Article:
Researchers Find a Way Malicious NPM Libraries Can Evade Vulnerability Detection
New findings from cybersecurity firm JFrog show that malware targeting the npm ecosystem can evade security checks by taking advantage of an “unexpected behavior” in the npm command line interface (CLI) tool.
npm CLI’s install and audit commands have built-in capabilities to check a package and all of its dependencies for known vulnerabilities, effectively acting as a warning mechanism for developers by highlighting the flaws.
But as JFrog established, the security advisories are not displayed when the packages follow certain version formats, creating a scenario where critical flaws could be introduced into their systems either directly or via the package’s dependencies.
Specifically, the problem arises only when the installed package version contains a hyphen (e.g., 1.2.3-a), which is included to denote a pre-release version of an npm module.
While the project maintainers treat the discrepancy between regular npm package versions and pre-release versions as an intended functionality, this also makes it ripe for abuse by attackers looking to poison the open source ecosystem.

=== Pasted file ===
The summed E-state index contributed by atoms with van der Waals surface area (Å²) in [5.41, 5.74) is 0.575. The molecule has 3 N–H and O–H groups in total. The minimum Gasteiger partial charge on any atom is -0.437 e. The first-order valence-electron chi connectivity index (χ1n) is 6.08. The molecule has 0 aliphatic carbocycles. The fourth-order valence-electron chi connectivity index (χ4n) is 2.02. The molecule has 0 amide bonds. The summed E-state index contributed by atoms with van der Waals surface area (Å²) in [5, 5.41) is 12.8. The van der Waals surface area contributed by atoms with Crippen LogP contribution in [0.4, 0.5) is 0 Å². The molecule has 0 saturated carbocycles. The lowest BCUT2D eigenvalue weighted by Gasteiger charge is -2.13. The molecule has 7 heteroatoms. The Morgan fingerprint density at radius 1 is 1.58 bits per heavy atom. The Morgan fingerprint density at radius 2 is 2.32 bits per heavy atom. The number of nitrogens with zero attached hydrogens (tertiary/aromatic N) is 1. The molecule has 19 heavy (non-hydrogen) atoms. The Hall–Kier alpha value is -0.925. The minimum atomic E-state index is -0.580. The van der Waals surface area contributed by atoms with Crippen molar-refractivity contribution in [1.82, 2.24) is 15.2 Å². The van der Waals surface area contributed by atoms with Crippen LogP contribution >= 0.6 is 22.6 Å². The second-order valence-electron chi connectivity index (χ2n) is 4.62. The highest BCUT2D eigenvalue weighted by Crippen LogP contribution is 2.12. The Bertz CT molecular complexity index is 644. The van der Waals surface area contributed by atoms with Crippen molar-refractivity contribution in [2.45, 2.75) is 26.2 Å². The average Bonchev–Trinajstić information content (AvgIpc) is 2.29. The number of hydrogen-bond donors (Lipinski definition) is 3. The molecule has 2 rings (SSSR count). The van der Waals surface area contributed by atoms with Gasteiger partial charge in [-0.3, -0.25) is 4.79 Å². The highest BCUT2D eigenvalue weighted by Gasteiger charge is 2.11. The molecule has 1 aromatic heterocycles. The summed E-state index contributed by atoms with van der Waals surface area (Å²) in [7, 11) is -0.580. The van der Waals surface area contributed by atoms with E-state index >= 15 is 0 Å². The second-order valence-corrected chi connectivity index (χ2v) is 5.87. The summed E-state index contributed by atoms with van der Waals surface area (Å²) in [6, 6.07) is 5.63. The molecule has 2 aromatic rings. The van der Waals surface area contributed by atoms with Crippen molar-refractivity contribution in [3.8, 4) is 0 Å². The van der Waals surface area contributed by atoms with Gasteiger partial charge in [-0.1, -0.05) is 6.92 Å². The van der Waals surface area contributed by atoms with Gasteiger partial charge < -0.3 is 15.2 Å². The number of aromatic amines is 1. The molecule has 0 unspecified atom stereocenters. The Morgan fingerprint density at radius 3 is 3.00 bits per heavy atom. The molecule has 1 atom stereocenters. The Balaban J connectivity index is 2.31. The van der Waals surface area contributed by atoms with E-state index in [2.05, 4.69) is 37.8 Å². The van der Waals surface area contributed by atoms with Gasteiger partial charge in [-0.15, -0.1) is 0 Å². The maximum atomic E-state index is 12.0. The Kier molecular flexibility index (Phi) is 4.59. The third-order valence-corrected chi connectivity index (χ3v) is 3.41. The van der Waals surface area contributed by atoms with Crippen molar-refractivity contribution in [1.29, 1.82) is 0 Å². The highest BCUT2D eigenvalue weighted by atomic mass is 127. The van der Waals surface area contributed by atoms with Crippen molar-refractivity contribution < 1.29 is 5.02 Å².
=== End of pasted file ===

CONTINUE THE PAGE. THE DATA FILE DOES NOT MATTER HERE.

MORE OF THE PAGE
“Threat actors could exploit this behavior by intentionally planting vulnerable or malicious code in their innocent-looking packages which will be included by other developers due to valuable functionality or as a mistake due to infection techniques such as typosquatting or dependency confusion,” Or Peles said.
In other words, an adversary could publish a seemingly benign package that’s in the pre-release version format, which could then be potentially picked up by other developers and not be alerted to the fact that the package is malicious despite evidence to the contrary.
The development once again reiterates how the software supply chain is built as a chain of trust between various parties, and how a compromise of one link can affect all downstream applications that consume the rogue third-party dependency.
To counter such threats, it’s recommended that developers avoid installing npm packages with a pre-release version, unless the source is known to be completely reliable.